The premise of the film also literally disguises Luca and Alberto as humans amongst the fish hunting Portorosso community. But in a deeper sense, many secrets lurk within Alberto, from the whereabouts of his dad to his general knowledge. He portrays himself to Luca as a world-weary traveler, the kind of friend who swears they’ve been to a place a million times, but has only walked past it. He also tells the impressionable Luca how the stars are actually fish swimming in a vast black ocean, that school is unnecessary, and to ignore his “Bruno” (or the tiny scared voice inside your head). His outsized confidence papers over his clear insecurities, especially as Luca first grows closer to Giulia and later thinks for himself. 

Similar to Ercole’s unsurprising turn to villainy, Alberto’s bubbling insecurities imbue the film's second half with an air of fait accompli and drag the initial animated delight to the deep depths of boredom. Why do another narrative about a girl stuck in the middle of two best friends? Why cast Giulia’s rich arc, a competitive girl pitched as an outsider, to the back seat? Without exploring her narrative, the primary story flows through the motions. And the ending, meant to recover some of her spark, only serves to tether her importance to the two boys. That is, the guys win, but really, we all win.  

“Luca” certainly isn’t without its charms. A visual splendor of blue and orange lighting blankets over the seaside setting, giving the sense that if I were to merely hug the screen it would warm me for days. Minute bits also land, like the fish that make sheep sounds, and the hilarious ways Luca’s mother and father careen through the town trying to find their son, throwing random children in the water. And Dan Rohmer’s propulsive, waltzy score recalls the fairytale vibes he breathed in “Beasts of the Southern Wild” on tracks like “Once There Was A Hushpuppy.” But “Luca” retreads too much well-cultivated ground and reworks so many achingly familiar tropes as its best qualities sink to a murky bottom. While some material may hit with younger audiences, “Luca” makes for Pixar’s least enchanting, least special film yet.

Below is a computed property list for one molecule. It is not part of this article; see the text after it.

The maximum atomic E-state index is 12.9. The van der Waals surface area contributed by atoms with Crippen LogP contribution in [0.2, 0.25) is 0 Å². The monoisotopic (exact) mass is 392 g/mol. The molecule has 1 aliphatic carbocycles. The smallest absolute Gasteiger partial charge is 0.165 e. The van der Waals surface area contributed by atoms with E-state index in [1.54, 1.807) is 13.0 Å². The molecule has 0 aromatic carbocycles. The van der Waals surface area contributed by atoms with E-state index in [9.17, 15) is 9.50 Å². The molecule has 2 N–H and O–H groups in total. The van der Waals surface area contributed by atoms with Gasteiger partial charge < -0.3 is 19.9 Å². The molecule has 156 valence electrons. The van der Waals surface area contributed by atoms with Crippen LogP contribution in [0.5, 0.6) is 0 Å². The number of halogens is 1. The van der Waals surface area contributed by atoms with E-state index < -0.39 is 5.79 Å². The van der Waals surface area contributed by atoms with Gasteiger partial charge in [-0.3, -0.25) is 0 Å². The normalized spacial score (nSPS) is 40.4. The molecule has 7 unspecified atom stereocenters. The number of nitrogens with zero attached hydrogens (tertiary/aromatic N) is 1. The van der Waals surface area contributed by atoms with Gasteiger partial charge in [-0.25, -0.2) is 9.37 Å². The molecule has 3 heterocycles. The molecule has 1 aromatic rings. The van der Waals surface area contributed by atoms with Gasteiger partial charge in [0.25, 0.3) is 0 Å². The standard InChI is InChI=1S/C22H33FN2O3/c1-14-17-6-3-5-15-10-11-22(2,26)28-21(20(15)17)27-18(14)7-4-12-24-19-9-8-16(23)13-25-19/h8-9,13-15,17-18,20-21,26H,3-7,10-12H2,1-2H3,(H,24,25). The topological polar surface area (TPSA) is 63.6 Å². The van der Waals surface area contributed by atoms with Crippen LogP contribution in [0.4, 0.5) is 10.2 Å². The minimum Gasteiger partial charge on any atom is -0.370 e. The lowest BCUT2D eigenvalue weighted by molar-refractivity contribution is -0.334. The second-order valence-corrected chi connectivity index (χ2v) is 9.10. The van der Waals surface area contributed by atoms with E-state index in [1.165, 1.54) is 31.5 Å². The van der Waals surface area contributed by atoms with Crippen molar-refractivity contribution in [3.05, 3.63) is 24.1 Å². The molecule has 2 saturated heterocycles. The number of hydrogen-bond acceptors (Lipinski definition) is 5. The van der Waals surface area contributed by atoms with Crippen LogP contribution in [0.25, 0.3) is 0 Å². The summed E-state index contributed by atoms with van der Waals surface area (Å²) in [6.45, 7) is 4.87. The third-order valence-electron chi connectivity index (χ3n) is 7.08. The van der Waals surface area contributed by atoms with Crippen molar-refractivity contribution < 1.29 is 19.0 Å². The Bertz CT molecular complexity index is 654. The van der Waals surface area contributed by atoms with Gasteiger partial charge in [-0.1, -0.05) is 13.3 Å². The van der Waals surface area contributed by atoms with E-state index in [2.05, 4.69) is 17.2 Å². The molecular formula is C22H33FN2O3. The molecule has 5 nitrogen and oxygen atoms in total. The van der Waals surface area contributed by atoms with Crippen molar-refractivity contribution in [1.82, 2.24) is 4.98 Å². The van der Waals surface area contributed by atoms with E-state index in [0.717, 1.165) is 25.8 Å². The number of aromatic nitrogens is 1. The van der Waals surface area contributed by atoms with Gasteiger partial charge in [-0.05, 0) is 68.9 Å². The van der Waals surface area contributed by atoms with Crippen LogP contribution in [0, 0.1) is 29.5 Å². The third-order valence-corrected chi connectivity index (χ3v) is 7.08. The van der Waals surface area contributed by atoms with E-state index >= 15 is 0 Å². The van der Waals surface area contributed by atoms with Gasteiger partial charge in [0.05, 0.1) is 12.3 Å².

Available on June 18 on Disney+. 

Robert Daniels

Robert Daniels is an Associate Editor at Based in Chicago, he is a member of the Chicago Film Critics Association (CFCA) and Critics Choice Association (CCA) and regularly contributes to the New York TimesIndieWire, and Screen Daily. He has covered film festivals ranging from Cannes to Sundance to Toronto. He has also written for the Criterion Collection, the Los Angeles Times, and Rolling Stone about Black American pop culture and issues of representation.

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Film Credits

Luca movie poster

Luca (2021)

Rated PG for rude humor, language, some thematic elements and brief violence.

95 minutes


Jacob Tremblay as Luca Paguro (voice)

Jack Dylan Grazer as Alberto Scorfano (voice)

Emma Berman as Giulia Marcovaldo (voice)

Maya Rudolph as Daniela Paguro (voice)

Jim Gaffigan as Lorenzo Paguro (voice)

Marco Barricelli as Massimo Marcovaldo (voice)

Saverio Raimondo as Ercole Visconti (voice)

Sandy Martin as Grandma Paguro (voice)